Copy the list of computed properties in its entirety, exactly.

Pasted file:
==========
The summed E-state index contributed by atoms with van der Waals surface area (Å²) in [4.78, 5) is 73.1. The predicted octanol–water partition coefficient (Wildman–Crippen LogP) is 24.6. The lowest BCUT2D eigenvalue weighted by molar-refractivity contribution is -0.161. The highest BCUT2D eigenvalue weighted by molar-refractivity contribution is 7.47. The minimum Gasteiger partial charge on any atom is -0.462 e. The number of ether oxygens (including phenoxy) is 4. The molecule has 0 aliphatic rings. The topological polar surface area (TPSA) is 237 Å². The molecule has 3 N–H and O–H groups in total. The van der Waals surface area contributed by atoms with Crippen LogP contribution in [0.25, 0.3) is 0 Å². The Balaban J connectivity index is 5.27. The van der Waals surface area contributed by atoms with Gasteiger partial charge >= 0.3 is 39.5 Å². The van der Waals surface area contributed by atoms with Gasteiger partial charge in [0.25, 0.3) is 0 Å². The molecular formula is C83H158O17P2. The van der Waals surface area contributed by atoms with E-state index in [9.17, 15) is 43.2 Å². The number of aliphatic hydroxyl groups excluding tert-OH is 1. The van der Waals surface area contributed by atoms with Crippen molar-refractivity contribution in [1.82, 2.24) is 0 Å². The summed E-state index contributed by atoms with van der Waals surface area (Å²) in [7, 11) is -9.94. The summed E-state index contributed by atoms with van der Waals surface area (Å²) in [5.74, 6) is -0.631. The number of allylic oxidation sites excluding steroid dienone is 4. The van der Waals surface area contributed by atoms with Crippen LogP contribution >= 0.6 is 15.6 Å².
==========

The summed E-state index contributed by atoms with van der Waals surface area (Å²) in [4.78, 5) is 73.1. The predicted octanol–water partition coefficient (Wildman–Crippen LogP) is 24.6. The lowest BCUT2D eigenvalue weighted by molar-refractivity contribution is -0.161. The highest BCUT2D eigenvalue weighted by molar-refractivity contribution is 7.47. The minimum Gasteiger partial charge on any atom is -0.462 e. The number of ether oxygens (including phenoxy) is 4. The molecule has 0 aliphatic rings. The topological polar surface area (TPSA) is 237 Å². The molecule has 3 N–H and O–H groups in total. The van der Waals surface area contributed by atoms with Crippen LogP contribution in [0.25, 0.3) is 0 Å². The Balaban J connectivity index is 5.27. The van der Waals surface area contributed by atoms with Gasteiger partial charge >= 0.3 is 39.5 Å². The van der Waals surface area contributed by atoms with Gasteiger partial charge in [0.25, 0.3) is 0 Å². The molecular formula is C83H158O17P2. The van der Waals surface area contributed by atoms with E-state index in [9.17, 15) is 43.2 Å². The number of aliphatic hydroxyl groups excluding tert-OH is 1. The van der Waals surface area contributed by atoms with Crippen molar-refractivity contribution in [1.82, 2.24) is 0 Å². The summed E-state index contributed by atoms with van der Waals surface area (Å²) in [7, 11) is -9.94. The summed E-state index contributed by atoms with van der Waals surface area (Å²) in [5.74, 6) is -0.631. The number of allylic oxidation sites excluding steroid dienone is 4. The van der Waals surface area contributed by atoms with Crippen LogP contribution >= 0.6 is 15.6 Å².